On the bottles again.
Safe in our cosy room away from the icy blast of Siberia we rounded up the remaining seven bottles of beer to drink, noticing that most of them were Baltic Porters; result! Obolon Ciemne (5.3%) “Deep Velvet” was first (I found out this is what all those Cyrillic characters meant when we got back, I can’t actually read it!) and this Ukranian beer was a decent start to the evening’s supping being a reddy-brown, caramelly, toffee-malt tasting brew which was quite “safe” yet tasty enough for a starter. Jurand Heban Czarne (5.4%) was next up and this was an unusual dark lager, more in the Saxonian Schwarzbier style than is normal, with lots of plain chocolate, roastiness and burnt grain rather than the usual toffee/caramel flavours I normally associate with piwo ciemne. The finish was of chocolate again with some sweet maltiness but overall I was very impressed with this brew and the brewery as a whole.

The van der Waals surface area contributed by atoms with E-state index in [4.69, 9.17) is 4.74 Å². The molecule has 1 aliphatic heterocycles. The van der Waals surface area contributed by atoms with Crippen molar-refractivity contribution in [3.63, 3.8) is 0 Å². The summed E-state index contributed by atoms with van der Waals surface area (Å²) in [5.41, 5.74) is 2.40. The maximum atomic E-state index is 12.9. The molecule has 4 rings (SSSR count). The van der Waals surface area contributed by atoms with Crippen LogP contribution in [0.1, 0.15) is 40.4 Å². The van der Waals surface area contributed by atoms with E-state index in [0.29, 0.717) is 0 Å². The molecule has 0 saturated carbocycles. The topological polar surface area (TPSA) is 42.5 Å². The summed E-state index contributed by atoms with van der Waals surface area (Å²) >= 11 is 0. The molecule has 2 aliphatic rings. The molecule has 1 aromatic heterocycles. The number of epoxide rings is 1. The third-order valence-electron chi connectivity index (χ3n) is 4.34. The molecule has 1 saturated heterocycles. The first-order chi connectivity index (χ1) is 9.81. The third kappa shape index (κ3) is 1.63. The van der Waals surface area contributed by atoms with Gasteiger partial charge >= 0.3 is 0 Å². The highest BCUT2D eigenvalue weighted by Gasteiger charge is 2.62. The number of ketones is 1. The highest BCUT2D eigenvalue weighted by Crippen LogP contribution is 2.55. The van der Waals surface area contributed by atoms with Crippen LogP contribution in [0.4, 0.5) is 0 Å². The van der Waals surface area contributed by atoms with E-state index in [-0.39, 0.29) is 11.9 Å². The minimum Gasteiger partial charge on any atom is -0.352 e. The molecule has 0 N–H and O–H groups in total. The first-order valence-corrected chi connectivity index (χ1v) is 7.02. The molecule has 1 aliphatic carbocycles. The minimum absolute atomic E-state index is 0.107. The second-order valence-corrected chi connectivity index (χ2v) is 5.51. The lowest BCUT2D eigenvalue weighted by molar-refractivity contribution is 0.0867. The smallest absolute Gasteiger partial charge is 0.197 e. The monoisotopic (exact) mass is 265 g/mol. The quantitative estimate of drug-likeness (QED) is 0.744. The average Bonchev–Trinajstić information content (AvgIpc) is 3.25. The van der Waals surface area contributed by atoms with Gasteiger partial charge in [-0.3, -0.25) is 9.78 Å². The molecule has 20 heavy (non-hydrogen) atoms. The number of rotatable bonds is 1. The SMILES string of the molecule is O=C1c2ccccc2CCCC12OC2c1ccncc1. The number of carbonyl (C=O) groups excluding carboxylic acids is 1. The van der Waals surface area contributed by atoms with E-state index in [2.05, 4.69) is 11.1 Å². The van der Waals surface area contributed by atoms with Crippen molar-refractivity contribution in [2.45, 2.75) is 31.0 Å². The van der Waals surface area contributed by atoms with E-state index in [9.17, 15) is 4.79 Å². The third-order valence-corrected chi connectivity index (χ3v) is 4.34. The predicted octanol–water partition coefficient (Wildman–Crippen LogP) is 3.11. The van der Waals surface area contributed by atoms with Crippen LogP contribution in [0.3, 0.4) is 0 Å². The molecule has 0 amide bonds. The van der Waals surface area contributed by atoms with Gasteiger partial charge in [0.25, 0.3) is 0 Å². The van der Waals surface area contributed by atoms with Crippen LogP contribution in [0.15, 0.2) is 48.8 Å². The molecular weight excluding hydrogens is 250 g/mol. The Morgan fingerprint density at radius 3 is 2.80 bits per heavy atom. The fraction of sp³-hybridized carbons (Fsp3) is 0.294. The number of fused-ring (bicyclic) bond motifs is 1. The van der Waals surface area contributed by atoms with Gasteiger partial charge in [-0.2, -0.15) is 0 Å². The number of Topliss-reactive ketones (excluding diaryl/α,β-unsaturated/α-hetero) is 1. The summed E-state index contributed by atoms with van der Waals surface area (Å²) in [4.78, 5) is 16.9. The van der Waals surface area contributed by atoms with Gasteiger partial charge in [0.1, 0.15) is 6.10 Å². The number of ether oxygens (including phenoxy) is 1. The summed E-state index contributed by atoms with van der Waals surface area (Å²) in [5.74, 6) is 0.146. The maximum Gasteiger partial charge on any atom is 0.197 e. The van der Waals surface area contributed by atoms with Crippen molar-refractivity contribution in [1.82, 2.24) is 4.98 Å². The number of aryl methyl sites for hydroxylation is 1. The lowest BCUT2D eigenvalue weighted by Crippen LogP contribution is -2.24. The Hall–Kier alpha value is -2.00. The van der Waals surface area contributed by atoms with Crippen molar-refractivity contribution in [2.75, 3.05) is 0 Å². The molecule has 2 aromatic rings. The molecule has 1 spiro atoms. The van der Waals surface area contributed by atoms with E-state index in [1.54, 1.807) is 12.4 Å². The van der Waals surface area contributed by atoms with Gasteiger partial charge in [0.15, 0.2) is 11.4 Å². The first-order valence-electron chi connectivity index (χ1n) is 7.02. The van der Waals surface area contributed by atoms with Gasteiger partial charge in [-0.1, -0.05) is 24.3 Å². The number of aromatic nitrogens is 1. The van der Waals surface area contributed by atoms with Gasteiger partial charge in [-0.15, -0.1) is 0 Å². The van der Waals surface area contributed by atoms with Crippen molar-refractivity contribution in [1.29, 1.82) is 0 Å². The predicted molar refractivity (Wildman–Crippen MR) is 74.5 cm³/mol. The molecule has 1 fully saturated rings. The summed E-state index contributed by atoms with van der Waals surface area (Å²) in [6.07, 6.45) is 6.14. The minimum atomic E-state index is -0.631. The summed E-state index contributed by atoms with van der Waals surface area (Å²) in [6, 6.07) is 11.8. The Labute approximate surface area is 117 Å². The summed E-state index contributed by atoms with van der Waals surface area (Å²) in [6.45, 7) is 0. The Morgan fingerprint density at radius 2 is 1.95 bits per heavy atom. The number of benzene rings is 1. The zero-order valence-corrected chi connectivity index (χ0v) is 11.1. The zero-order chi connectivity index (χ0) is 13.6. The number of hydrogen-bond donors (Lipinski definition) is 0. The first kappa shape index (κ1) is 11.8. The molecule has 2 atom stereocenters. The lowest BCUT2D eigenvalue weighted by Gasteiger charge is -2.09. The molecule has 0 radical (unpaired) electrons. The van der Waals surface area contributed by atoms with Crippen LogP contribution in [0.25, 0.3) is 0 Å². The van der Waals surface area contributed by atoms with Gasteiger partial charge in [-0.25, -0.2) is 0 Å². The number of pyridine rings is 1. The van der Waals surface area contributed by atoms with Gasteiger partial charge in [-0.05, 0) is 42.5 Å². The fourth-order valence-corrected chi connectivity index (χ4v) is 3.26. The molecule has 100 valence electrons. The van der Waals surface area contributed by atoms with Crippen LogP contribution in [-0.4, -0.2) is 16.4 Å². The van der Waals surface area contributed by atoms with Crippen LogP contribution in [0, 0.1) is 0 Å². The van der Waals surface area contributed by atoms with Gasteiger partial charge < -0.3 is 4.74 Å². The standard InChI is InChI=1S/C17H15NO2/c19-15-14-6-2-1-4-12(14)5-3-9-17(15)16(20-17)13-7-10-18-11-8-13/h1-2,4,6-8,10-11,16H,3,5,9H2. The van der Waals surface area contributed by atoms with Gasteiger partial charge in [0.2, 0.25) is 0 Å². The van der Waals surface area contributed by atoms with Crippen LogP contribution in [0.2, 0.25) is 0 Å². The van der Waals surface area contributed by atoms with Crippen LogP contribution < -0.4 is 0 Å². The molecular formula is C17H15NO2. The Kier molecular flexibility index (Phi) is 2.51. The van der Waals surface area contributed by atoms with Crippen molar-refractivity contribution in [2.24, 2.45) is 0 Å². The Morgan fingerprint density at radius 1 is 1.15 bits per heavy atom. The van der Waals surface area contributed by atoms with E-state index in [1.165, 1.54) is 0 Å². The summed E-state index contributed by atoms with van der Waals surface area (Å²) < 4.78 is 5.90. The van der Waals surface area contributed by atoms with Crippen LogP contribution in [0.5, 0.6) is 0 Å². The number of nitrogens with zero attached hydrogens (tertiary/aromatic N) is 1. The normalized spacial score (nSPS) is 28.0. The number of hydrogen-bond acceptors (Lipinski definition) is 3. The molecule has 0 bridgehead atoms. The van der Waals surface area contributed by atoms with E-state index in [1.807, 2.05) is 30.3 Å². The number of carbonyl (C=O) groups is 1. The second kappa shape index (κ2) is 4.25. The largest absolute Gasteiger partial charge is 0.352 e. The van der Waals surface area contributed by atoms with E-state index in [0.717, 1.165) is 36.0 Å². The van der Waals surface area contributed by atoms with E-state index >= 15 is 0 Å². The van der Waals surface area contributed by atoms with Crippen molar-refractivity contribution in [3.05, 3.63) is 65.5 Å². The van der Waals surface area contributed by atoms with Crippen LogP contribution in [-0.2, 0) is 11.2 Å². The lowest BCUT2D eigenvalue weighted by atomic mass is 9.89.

Another Ukranian beer was next in the form of Lwowskie Porter (8%) and this didn’t disappoint in the taste department with a reddy colour, lots of liquorice and alcohol, then a dryish, bitter, liquoricey and quite complex brew which ended strong, dry and aniseedy. Boss Porter (8.5%) followed but this wasn't really in the same league as it’s caramelly flavours were drowned out by a tide of cardboard and it didn’t taste anything like as good as I imagine it should; a dodgy bottle, perhaps, or maybe the pasteuriser was turned up too high?